Hospital emergency rooms are poorly equipped to serve patients with complex psychiatric emergencies. Unfortunately, with access to mental health treatment in short supply, this is often where patients end up during a psychiatric crisis. Brought in by well-meaning loved ones or police officers, they will often spend hours or even days on a gurney in the emergency room's noisy, stressful, and chaotic environment while waiting for limited spots in a psych ward. Not only does this fail to treat their conditions due to limited resources, but it also ties up scarce emergency room beds.
The emergence of the COVID-19 pandemic has exacerbated this problem, straining hospital capacities and worsening mental distress among Americans. Research from a pediatric facility revealed that the average duration of psychiatric boarding more than doubled to 4.6 days during the pandemic's first year. A survey by the Massachusetts College of Emergency Physicians showed that almost 30 percent of ER beds in an average hospital were occupied by individuals experiencing behavioral health emergencies, with some remaining there for weeks.
Thankfully, a new and effective approach, the empath unit, has emerged across the nation in recent years, boasting state-of-the-art facilities in various states. The model, now known as the EmPATH unit, was conceived by Scott Zeller, M.D., while serving as the medical director of a psychiatric emergency center in Alameda County, California. Zeller was frustrated that emergency psychiatric conditions were the only cases presenting to emergency rooms for which the default treatment is: Admit to inpatient. It has been demonstrated that the great majority of psychiatric emergencies, like other medical emergencies, can be resolved in less than 24 hours with prompt, appropriate intervention, leading Zeller to develop a new model for treating mental health crises in emergency settings.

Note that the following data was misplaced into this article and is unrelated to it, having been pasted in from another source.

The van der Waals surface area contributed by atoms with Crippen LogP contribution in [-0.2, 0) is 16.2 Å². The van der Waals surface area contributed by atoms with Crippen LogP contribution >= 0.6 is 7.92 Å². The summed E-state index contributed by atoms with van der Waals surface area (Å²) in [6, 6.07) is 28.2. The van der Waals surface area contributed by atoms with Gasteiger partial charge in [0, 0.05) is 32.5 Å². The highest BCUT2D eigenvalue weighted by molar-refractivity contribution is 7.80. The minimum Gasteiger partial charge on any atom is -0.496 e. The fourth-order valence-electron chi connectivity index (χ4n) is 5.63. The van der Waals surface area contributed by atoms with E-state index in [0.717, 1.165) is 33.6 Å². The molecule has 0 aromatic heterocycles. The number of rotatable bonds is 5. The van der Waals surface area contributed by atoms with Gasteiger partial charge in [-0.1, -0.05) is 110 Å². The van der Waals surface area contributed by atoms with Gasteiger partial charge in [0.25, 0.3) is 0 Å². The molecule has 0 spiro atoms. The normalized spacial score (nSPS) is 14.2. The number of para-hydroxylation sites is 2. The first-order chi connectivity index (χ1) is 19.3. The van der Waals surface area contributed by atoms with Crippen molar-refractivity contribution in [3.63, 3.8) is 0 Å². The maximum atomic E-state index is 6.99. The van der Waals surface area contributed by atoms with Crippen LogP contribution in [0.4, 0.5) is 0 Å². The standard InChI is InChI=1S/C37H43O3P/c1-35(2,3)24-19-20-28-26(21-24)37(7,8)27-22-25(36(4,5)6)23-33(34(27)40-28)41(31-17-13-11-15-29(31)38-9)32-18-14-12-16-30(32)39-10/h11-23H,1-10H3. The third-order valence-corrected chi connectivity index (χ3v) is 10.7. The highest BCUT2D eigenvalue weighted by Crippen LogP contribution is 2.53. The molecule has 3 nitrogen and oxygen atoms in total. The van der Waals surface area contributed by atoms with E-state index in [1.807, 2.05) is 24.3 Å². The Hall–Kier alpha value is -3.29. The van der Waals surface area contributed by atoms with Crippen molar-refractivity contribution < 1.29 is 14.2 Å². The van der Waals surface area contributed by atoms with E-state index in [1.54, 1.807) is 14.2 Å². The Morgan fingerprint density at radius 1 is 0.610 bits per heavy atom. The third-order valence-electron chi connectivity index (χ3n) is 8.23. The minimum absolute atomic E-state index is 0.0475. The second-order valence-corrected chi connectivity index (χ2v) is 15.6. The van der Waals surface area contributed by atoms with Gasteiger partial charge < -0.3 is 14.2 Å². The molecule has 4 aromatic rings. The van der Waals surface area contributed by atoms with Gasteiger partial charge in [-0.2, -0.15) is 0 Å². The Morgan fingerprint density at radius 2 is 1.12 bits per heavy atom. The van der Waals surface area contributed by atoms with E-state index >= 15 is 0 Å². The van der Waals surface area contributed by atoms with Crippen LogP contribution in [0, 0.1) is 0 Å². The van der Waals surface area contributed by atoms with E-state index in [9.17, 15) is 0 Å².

The term EmPATH unit stands for "Emergency Psychiatric Assessment, Treatment and Healing unit," reflecting its empathetic rather than coercive care approach. These hospital-based outpatient programs rapidly admit all medically appropriate patients in psychiatric crisis, including those under involuntary psychiatric detention. Unlike being an alternative to inpatient care, the EmPATH unit serves as the destination for acute mental health patients from the ER. Here, decisions about patient dispositions are made after comprehensive psychiatric evaluation, treatment, and a recovery period in the unit's setting.
These units combine the calming, supportive atmosphere of community crisis clinics with the capacity to admit even the most acute psychiatric patients. EmPATH units have shown significant improvements in outcomes, safety, and patient satisfaction. They have also substantially reduced the need for coercive measures, instances of agitation and physical restraints, and unnecessary psychiatric hospitalizations, all while being more cost-effective than the traditional approach. The fiscal benefits of emPATH units include reduced boarding costs and unnecessary hospitalizations, while also freeing up ED beds for other medical emergencies.
EmPATH units exhibit diversity in their designs, staffing, and layouts, but they adhere to several core principles:
- A central, comfortable milieu room where patients are situated. Instead of individual beds, patients have their own recliner chairs allowing for social interaction or solitude.
- Staff presence is integrated into the milieu, ensuring quick and supportive assistance without a glass-enclosed nursing station.
- Prompt psychiatric assessment and treatment implementation to achieve better outcomes.
- The combination of prompt assessment, treatment, and a supportive environment leads to remarkable results, reducing the need for physical restraints and forced medications.
The effectiveness of EmPATH units has been demonstrated nationwide in acute behavioral crisis situations, with data indicating that up to 80 percent of patients can achieve stability within 24 hours.
After the University of Iowa, Health Care opened such a unit in its main hospital building in Iowa City, the number of suicidal patients admitted and the length of time they waited in the ER dropped dramatically.
This innovative approach has the potential to transform mental health care by reducing involuntary hospitalizations and improving patient outcomes.